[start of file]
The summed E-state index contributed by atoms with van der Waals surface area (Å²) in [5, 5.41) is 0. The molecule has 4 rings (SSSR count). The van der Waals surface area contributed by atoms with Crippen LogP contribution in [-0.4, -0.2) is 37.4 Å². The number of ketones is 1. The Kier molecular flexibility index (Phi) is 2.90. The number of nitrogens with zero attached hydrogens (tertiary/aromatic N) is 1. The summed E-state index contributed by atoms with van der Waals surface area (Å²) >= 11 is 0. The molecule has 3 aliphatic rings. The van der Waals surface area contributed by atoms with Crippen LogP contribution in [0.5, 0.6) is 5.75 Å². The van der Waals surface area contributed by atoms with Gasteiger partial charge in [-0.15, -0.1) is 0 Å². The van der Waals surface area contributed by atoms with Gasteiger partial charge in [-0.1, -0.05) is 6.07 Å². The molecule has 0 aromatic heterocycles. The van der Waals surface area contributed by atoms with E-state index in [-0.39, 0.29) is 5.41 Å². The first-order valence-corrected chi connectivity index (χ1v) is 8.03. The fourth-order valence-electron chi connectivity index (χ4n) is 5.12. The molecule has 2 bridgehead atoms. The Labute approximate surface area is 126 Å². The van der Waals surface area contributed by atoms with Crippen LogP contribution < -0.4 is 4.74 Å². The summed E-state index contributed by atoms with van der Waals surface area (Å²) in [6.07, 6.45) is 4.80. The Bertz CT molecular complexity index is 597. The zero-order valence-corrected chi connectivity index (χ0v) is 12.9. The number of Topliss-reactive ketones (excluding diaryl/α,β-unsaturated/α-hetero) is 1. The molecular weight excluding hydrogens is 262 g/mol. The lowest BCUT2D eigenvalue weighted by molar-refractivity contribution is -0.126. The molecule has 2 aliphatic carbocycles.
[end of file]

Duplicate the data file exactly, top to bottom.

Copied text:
The summed E-state index contributed by atoms with van der Waals surface area (Å²) in [5, 5.41) is 0. The molecule has 4 rings (SSSR count). The van der Waals surface area contributed by atoms with Crippen LogP contribution in [-0.4, -0.2) is 37.4 Å². The number of ketones is 1. The Kier molecular flexibility index (Phi) is 2.90. The number of nitrogens with zero attached hydrogens (tertiary/aromatic N) is 1. The summed E-state index contributed by atoms with van der Waals surface area (Å²) >= 11 is 0. The molecule has 3 aliphatic rings. The van der Waals surface area contributed by atoms with Crippen LogP contribution in [0.5, 0.6) is 5.75 Å². The van der Waals surface area contributed by atoms with Gasteiger partial charge in [-0.15, -0.1) is 0 Å². The van der Waals surface area contributed by atoms with Gasteiger partial charge in [-0.1, -0.05) is 6.07 Å². The molecule has 0 aromatic heterocycles. The van der Waals surface area contributed by atoms with E-state index in [-0.39, 0.29) is 5.41 Å². The first-order valence-corrected chi connectivity index (χ1v) is 8.03. The fourth-order valence-electron chi connectivity index (χ4n) is 5.12. The molecule has 2 bridgehead atoms. The Labute approximate surface area is 126 Å². The van der Waals surface area contributed by atoms with Crippen LogP contribution < -0.4 is 4.74 Å². The summed E-state index contributed by atoms with van der Waals surface area (Å²) in [6.07, 6.45) is 4.80. The Bertz CT molecular complexity index is 597. The zero-order valence-corrected chi connectivity index (χ0v) is 12.9. The number of Topliss-reactive ketones (excluding diaryl/α,β-unsaturated/α-hetero) is 1. The molecular weight excluding hydrogens is 262 g/mol. The lowest BCUT2D eigenvalue weighted by molar-refractivity contribution is -0.126. The molecule has 2 aliphatic carbocycles.